By working with individuals suffering from a severe disorder that causes sensory neurons to degenerate, researchers at the University of Montreal Hospital and CHU Sainte-Justine Hospital have discovered how a specific genetic mutation causes their patients' condition, which in turn has revealed more information about the mechanisms in our bodies which enable us to sense pain. Genetic mutations are mistakes in our genetic code that can either be passed from parents to their children or created when DNA is replicated. Lead author Dr. Jean-Baptiste Rivière published the team's results in the American Journal of Human Genetics today.

The currently untreatable disorder is called "hereditary sensory and autonomic neuropathy type II." It starts during early childhood and is characterized by a loss of perception of pain, touch and heat. Because affected individuals are unable to react to pain and protect themselves, they often develop ulcers that can become infected, leading to amputation of the affected body part. By working with their international colleagues under the direction of the University of Montreal's Dr. Guy Rouleau, the research team was able to pinpoint how the disorder is related to the patients' genetic code.

"After showing that the WNK1/HSN2 protein interacts with the KIF1A gene, we were able to go back to the cohort of patients and identify mutations of the KIF1A gene," Rivière said. "The study results will be of immediate benefit to HSAN2 patients, as the identification of this new gene has made it possible to provide valuable genetic testing to assess the risk or the cause of the disease in individuals at risk or presenting the disease." While the genetic mutation affects very few people, the knowledge that the researchers have gained is applicable to everyone. Scientists know the different parts of our genetic code, but they don't know how every single specific gene contributes to the functioning of our bodies. When a gene does not function properly due to a mutation, the resulting disorder can provide insight into its normal role. These findings provide clues about the components underlying the transmission of pain signal from sites of injury to the central nervous system.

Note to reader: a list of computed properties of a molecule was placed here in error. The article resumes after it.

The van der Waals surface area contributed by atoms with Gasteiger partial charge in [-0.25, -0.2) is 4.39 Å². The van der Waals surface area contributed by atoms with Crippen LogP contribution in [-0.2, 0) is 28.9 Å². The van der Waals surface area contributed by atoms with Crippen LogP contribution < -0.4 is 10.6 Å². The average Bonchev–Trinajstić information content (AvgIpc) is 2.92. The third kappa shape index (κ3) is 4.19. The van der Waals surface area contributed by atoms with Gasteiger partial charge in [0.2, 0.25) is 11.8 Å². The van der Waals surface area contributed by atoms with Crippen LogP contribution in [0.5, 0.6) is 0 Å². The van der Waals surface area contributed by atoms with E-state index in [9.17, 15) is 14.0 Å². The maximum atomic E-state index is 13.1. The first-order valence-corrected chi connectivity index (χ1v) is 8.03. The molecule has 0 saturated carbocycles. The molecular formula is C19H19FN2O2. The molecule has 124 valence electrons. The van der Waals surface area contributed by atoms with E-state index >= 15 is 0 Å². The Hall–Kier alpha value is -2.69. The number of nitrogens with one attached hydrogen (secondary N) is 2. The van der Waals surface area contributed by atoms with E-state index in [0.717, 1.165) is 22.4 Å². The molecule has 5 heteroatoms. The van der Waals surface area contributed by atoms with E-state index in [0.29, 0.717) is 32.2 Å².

Researchers may be able to use their new knowledge about the KIF1A gene to develop new pain relief drugs. "Our results not only open the door to a better understanding of this disorder," Rouleau explained, "they also give us valuable information about the molecular mechanisms involved in pain perception, which is important for the development of new anti-pain drugs." A future drug might work by modulating interactions between different proteins associated with pain and KIF1A. "Further research could help us to identify other proteins that are transported by KIF1A or that interact with it, and that will help to better refine our understanding of pain mechanisms," noted Dr. Patrick Dion, who also contributed to the research.

The identification of KIF1A was performed in Rouleau's laboratory in collaboration with investigators from Australia, Belgium, United Kingdom, and Iran. This work was funded by the Canadian Institutes of Health Research.

About the study:

"The axonal transporter of synaptic vesicles KIF1A is mutated in hereditary sensory and autonomic neuropathy type 2." Authors: Jean-Baptiste Rivière, Siriram Ramalingam, Valérie Lavastre, Masoud Shekarabi, Sébastien Holbert, Julie Lafontaine, Myriam Srour, Nancy Merner, Daniel Rochefort, Pascale Hince, Rébecca Gaudet, Anne-Marie Mes-Masson, Jonathan Baets, Henry Houlden, Bernard Brais, Garth A. Nicholson, Hilde Van Esch, Shahriar Nafissi, Peter De Jonghe, Mary M. Reilly, Vincent Timmerman, Patrick A. Dion, Guy A. Rouleau.

Source: Université de Montreal